On the gameplay side of things, it’s relatively easy to get into a metaverse. Just find out what platforms you can play on, set one up, and plug in! Whether through an old laptop or an Oculus Quest 2 (recently renamed Meta Quest 2), you’ll be making friends in no time.


But there’s more you can do with a metaverse than just spending time there. If you’re willing to invest in an accompanying token, you can become part of that world’s economy and trade items and cosmetics using real-world monetary value, watching your investment rise and fall according to the values of the items and the token itself.


One of the most popular ways to invest your metaverse tokens is to buy metaverse land. The idea of building and using your own virtual space however you like is a big part of the current wave of Web3 optimism, and that has given rise to a bustling real estate industry within the limited world maps of certain metaverses.


Currently, the metaverse real estate market is centered around four of the largest metaverses: Decentraland, Sandbox, Somnium Space, and Cryptovoxels. Each offers a marketplace where virtual property can be bought or rented, and each has an active userbase to trade and socialize with.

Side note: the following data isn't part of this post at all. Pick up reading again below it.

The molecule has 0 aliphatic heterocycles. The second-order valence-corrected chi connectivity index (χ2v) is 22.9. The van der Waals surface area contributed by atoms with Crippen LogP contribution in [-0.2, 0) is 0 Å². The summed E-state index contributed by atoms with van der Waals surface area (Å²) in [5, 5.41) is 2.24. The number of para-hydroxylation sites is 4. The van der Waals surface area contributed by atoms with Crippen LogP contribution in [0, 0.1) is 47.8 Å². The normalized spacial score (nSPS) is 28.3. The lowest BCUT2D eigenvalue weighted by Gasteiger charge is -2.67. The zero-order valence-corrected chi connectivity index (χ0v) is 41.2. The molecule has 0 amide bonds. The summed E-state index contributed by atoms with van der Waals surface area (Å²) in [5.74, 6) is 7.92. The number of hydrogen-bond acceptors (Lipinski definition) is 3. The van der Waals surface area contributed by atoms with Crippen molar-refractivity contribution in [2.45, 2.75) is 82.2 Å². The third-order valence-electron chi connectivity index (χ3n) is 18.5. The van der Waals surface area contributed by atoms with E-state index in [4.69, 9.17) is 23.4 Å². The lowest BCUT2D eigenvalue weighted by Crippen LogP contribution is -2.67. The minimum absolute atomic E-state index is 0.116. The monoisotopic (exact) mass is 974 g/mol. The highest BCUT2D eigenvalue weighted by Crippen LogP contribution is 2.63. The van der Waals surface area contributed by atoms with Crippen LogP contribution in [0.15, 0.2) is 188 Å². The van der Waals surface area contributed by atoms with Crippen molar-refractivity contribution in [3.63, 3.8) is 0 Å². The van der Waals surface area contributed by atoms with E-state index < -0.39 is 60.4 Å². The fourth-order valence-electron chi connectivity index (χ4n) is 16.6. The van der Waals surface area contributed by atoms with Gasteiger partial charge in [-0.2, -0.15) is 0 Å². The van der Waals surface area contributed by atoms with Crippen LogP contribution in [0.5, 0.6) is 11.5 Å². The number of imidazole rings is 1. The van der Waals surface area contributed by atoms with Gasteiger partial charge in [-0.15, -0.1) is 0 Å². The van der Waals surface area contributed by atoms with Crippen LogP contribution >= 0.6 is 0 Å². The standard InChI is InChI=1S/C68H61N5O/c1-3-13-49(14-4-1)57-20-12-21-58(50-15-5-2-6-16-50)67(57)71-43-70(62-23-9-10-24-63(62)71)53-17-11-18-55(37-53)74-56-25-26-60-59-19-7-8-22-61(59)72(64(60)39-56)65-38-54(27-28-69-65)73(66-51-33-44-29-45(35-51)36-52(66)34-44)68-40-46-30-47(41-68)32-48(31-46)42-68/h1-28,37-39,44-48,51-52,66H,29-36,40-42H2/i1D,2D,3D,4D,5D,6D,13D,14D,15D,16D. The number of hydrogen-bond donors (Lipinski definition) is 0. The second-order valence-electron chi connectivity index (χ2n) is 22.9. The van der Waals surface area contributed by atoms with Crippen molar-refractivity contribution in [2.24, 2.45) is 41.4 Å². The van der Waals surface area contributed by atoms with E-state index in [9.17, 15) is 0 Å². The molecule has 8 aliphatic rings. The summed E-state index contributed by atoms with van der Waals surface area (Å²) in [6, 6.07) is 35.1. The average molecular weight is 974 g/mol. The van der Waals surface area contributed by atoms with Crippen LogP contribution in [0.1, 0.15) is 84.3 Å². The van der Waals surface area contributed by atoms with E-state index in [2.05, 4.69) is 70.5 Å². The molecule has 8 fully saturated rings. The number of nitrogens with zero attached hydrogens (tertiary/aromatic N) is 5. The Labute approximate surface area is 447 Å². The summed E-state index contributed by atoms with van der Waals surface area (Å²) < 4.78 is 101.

How have metaverses been doing lately?


Over the past year or so, the prices of popular metaverse coins have generally mirrored the ups and downs of the broader crypto market, peaking in late 2021 before a long period of drops that are only just now seeming to stabilize.


However, these heavy ups and downs have seemed to affect metaverse coins much more dramatically than they’ve affected any big-name cryptos. For example, SAND, the main token of the Sandbox metaverse, peaked at $7.37 before dropping to around $1.1, while Bitcoin peaked at just over $67,000 before dropping to just under $20,000.